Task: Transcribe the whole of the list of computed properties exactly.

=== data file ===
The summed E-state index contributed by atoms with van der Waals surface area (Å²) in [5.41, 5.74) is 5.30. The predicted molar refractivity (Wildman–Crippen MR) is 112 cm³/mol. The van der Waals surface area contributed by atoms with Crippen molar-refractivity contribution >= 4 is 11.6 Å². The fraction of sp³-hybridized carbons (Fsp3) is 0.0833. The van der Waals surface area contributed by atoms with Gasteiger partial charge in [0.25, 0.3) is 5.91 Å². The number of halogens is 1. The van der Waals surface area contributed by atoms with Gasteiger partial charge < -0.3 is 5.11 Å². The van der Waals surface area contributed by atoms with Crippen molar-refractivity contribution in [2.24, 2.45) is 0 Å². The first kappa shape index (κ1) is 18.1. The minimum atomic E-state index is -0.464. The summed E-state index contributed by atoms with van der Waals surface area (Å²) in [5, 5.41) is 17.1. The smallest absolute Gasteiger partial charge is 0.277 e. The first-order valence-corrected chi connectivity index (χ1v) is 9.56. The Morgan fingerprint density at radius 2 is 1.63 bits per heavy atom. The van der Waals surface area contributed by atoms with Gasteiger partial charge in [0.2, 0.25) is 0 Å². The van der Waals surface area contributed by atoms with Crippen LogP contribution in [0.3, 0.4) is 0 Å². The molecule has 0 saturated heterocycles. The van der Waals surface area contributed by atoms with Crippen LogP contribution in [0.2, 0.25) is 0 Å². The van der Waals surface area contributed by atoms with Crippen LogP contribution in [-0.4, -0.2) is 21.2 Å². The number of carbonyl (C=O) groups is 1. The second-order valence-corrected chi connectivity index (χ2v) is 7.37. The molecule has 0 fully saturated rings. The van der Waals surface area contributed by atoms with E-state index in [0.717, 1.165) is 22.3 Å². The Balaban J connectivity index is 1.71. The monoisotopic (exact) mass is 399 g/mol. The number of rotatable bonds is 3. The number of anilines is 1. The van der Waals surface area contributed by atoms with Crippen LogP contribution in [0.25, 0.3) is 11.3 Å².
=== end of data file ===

The summed E-state index contributed by atoms with van der Waals surface area (Å²) in [5.41, 5.74) is 5.30. The predicted molar refractivity (Wildman–Crippen MR) is 112 cm³/mol. The van der Waals surface area contributed by atoms with Crippen molar-refractivity contribution >= 4 is 11.6 Å². The fraction of sp³-hybridized carbons (Fsp3) is 0.0833. The van der Waals surface area contributed by atoms with Gasteiger partial charge in [0.25, 0.3) is 5.91 Å². The number of halogens is 1. The van der Waals surface area contributed by atoms with Gasteiger partial charge < -0.3 is 5.11 Å². The van der Waals surface area contributed by atoms with Crippen molar-refractivity contribution in [2.24, 2.45) is 0 Å². The first kappa shape index (κ1) is 18.1. The minimum atomic E-state index is -0.464. The summed E-state index contributed by atoms with van der Waals surface area (Å²) in [5, 5.41) is 17.1. The smallest absolute Gasteiger partial charge is 0.277 e. The first-order valence-corrected chi connectivity index (χ1v) is 9.56. The Morgan fingerprint density at radius 2 is 1.63 bits per heavy atom. The van der Waals surface area contributed by atoms with Gasteiger partial charge in [0.2, 0.25) is 0 Å². The van der Waals surface area contributed by atoms with Crippen LogP contribution in [0.3, 0.4) is 0 Å². The molecule has 0 saturated heterocycles. The van der Waals surface area contributed by atoms with Crippen LogP contribution in [0.2, 0.25) is 0 Å². The van der Waals surface area contributed by atoms with Crippen LogP contribution in [-0.4, -0.2) is 21.2 Å². The number of carbonyl (C=O) groups is 1. The second-order valence-corrected chi connectivity index (χ2v) is 7.37. The molecule has 0 fully saturated rings. The van der Waals surface area contributed by atoms with E-state index in [0.717, 1.165) is 22.3 Å². The Balaban J connectivity index is 1.71. The monoisotopic (exact) mass is 399 g/mol. The number of rotatable bonds is 3. The number of anilines is 1. The van der Waals surface area contributed by atoms with Crippen LogP contribution in [0.25, 0.3) is 11.3 Å².